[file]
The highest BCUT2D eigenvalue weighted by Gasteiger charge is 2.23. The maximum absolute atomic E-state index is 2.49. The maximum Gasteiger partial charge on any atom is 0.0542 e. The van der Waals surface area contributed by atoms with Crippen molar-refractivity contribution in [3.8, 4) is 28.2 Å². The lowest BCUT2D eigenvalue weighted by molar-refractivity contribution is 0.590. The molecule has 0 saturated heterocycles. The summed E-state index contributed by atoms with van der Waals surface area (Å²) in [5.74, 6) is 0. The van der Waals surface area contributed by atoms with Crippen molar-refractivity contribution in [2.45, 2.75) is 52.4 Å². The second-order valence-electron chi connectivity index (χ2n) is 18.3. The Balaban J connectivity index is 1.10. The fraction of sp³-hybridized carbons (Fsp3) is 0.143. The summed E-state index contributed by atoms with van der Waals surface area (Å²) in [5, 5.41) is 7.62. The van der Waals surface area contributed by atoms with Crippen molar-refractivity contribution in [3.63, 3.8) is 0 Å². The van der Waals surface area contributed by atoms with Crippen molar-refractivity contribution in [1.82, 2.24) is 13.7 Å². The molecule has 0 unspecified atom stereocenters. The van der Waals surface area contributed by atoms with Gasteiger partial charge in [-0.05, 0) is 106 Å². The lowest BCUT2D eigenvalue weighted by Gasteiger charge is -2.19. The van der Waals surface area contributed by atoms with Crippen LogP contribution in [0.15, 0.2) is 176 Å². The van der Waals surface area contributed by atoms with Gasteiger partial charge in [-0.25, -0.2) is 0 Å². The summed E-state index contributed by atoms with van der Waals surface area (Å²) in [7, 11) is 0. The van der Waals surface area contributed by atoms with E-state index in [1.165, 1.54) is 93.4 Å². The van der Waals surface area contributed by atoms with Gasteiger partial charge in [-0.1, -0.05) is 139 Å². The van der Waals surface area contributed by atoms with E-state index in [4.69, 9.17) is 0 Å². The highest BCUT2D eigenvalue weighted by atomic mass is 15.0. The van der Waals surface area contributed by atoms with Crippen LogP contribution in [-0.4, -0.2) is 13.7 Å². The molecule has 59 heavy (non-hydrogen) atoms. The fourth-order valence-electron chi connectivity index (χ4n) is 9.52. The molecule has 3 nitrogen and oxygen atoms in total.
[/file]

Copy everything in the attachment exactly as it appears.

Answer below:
The highest BCUT2D eigenvalue weighted by Gasteiger charge is 2.23. The maximum absolute atomic E-state index is 2.49. The maximum Gasteiger partial charge on any atom is 0.0542 e. The van der Waals surface area contributed by atoms with Crippen molar-refractivity contribution in [3.8, 4) is 28.2 Å². The lowest BCUT2D eigenvalue weighted by molar-refractivity contribution is 0.590. The molecule has 0 saturated heterocycles. The summed E-state index contributed by atoms with van der Waals surface area (Å²) in [5.74, 6) is 0. The van der Waals surface area contributed by atoms with Crippen molar-refractivity contribution in [2.45, 2.75) is 52.4 Å². The second-order valence-electron chi connectivity index (χ2n) is 18.3. The Balaban J connectivity index is 1.10. The fraction of sp³-hybridized carbons (Fsp3) is 0.143. The summed E-state index contributed by atoms with van der Waals surface area (Å²) in [5, 5.41) is 7.62. The van der Waals surface area contributed by atoms with Crippen molar-refractivity contribution in [3.63, 3.8) is 0 Å². The van der Waals surface area contributed by atoms with Crippen molar-refractivity contribution in [1.82, 2.24) is 13.7 Å². The molecule has 0 unspecified atom stereocenters. The van der Waals surface area contributed by atoms with Gasteiger partial charge in [-0.05, 0) is 106 Å². The lowest BCUT2D eigenvalue weighted by Gasteiger charge is -2.19. The van der Waals surface area contributed by atoms with Crippen LogP contribution in [0.15, 0.2) is 176 Å². The van der Waals surface area contributed by atoms with Gasteiger partial charge in [-0.25, -0.2) is 0 Å². The summed E-state index contributed by atoms with van der Waals surface area (Å²) in [7, 11) is 0. The van der Waals surface area contributed by atoms with E-state index in [1.165, 1.54) is 93.4 Å². The van der Waals surface area contributed by atoms with Gasteiger partial charge in [-0.1, -0.05) is 139 Å². The van der Waals surface area contributed by atoms with E-state index in [4.69, 9.17) is 0 Å². The highest BCUT2D eigenvalue weighted by atomic mass is 15.0. The van der Waals surface area contributed by atoms with Crippen LogP contribution in [-0.4, -0.2) is 13.7 Å². The molecule has 59 heavy (non-hydrogen) atoms. The fourth-order valence-electron chi connectivity index (χ4n) is 9.52. The molecule has 3 nitrogen and oxygen atoms in total.